Balletto Vineyards & Winery 2010 Russian River Valley Estate Pinot Gris is the 9th vintage they have made of this particular release. All of the fruit came from their own vineyards. This wine is 100% Pinot Gris. Just fewer than 2,500 cases of this wine were produced and it has a suggested retail price of $18. A welcoming nose shows of bits of Lychee as well as vanilla bean. The palate shows an impression of sweetness in the droves of stone fruit such as Apricot and White Peach. Lemon Zest rounds things out and leads to the finish which is clean and crisp with zippy acidity. This is perfectly suited to pair with spicy food and light meals; it’ll also work perfectly as a welcome wine.

The Balletto Vineyards & Winery  2009 Russian River Valley Estate Gewürztraminer is the 5th vintage they have produced this wine. This is a single vineyard effort with all of the fruit coming from their Piner Road vineyard. It’s 100% Gewüurztraminer. Just over 500 cases of this wine were produced and it has a suggested retail price of $18 but when I visited they were selling it for a bit less. White rose petal aromas emerge from the nose of this wine along with loads of fruit and hints of spice. Stone fruits, pear and bits of white pepper and vanilla are present on the palate which is gentle and layered with plenty of complexity. The finish here is lengthy as well as spice and mineral laden. This is a really beautiful example of Gewüurztraminer, something a bit too rare in California. Whether you drink it on it’s own or pair it with light foods, this wine is a sure fire winner.

The Balletto Vineyards & Winery 2011 Russian River Valley Estate Pinot Noir was produced from fruit sourced at 5 different vineyards within the winery’s Estate holdings. It’s all Estate fruit and this is the 11th year that they have produced this offering. It’s 100% Pinot Noir. Just fewer than 3.900 cases of this brand new release were produced and it has a suggested retail price of $29. Bits of tea and strawberry emerge on the slightly reticent nose of this 2011 Pinot Noir. This is a new release a bit on the young side and some additional time in the bottle will be a benefit. Cherry and cranberry lead the palate which has good depth as well as being gentle and proportionate. Nutmeg and clove as well as white pepper emerge on the finish along with bits of mineral characteristics. This is a really nice Cuvee style Pinot Noir that you should decant for an hour or two if you’re going to drink it soon. Otherwise hold it for another year or so and it’ll be immediately approachable.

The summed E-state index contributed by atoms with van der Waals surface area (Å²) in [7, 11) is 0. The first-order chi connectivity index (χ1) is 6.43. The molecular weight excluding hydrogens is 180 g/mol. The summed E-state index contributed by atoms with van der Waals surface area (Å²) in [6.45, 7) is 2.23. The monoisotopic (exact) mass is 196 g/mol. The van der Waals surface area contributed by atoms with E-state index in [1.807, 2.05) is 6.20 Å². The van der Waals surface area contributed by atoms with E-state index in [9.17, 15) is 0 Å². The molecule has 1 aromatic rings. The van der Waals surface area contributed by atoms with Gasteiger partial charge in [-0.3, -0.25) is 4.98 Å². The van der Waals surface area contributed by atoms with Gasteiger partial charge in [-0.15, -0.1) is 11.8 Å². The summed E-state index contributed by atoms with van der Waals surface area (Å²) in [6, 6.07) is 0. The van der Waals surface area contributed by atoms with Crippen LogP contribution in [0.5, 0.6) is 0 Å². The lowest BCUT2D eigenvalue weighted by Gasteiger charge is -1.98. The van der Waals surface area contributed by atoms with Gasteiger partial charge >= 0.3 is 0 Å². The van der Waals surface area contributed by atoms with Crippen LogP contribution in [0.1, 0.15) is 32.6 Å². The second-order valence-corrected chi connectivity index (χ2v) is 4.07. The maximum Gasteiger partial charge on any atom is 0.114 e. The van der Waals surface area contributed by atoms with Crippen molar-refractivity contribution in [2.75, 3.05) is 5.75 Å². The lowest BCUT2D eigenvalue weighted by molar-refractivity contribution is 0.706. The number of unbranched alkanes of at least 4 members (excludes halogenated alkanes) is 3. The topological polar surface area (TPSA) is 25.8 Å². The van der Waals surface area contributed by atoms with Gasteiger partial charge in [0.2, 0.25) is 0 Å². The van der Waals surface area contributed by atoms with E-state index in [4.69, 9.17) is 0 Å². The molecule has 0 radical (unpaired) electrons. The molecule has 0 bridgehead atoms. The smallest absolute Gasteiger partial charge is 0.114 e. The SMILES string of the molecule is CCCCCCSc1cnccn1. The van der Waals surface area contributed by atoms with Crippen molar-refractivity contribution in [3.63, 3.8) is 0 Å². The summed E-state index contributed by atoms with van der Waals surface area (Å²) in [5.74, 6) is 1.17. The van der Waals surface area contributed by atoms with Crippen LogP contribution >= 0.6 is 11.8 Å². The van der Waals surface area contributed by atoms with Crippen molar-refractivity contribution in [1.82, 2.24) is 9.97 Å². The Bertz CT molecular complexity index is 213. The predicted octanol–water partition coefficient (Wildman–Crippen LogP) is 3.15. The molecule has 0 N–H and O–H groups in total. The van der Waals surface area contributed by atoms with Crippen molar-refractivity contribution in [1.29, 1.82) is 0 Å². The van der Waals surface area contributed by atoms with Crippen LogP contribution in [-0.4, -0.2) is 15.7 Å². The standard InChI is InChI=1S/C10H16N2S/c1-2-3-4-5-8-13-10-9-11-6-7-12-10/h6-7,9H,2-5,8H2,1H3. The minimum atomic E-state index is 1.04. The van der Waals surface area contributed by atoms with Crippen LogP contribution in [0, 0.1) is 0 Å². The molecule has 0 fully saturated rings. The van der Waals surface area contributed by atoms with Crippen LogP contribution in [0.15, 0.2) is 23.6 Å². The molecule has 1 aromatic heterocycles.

The Balletto Vineyards & Winery 2009 Russian River Valley Estate Syrah is a Single site effort with all of the fruit coming from their Estate BCD Vineyard. This is the 5th vintage they have produced this wine. A mere 210 cases were made and it has a suggested retail price of $24. Aromas of smoked meats and black fruits fill the deep, dark nose of this Syrah. Dark, brooding fruits continue on the palate along with spices that include both white and black pepper. The smoked meat characteristics continue on the lengthy finish along with bits of dark, dusty chocolate. This wine, which is a killer example of how well Syrah can be made in CA when it’s grown and treated right, will pair well with a host of bold meat dishes.

I highly recommend Balletto Vineyards & Winery as a stop to anyone visiting Sonoma County. The wines are well made, delicious and quite reasonably priced. The folks manning the tasting room are friendly, welcoming and informative. In short it’s a great place to while away some time, tasting excellent wine. The day I visited they had several wines on sale which made those particular wines nothing short of a steal. It took me awhile to get there, but I’ll be back, on my very next trip.

Posted in Gewürztraminer, Pinot Grigio/Pinot Gris, Pinot Noir, Syrah/Shiraz, Wine, Winery Visit | Leave a Comment »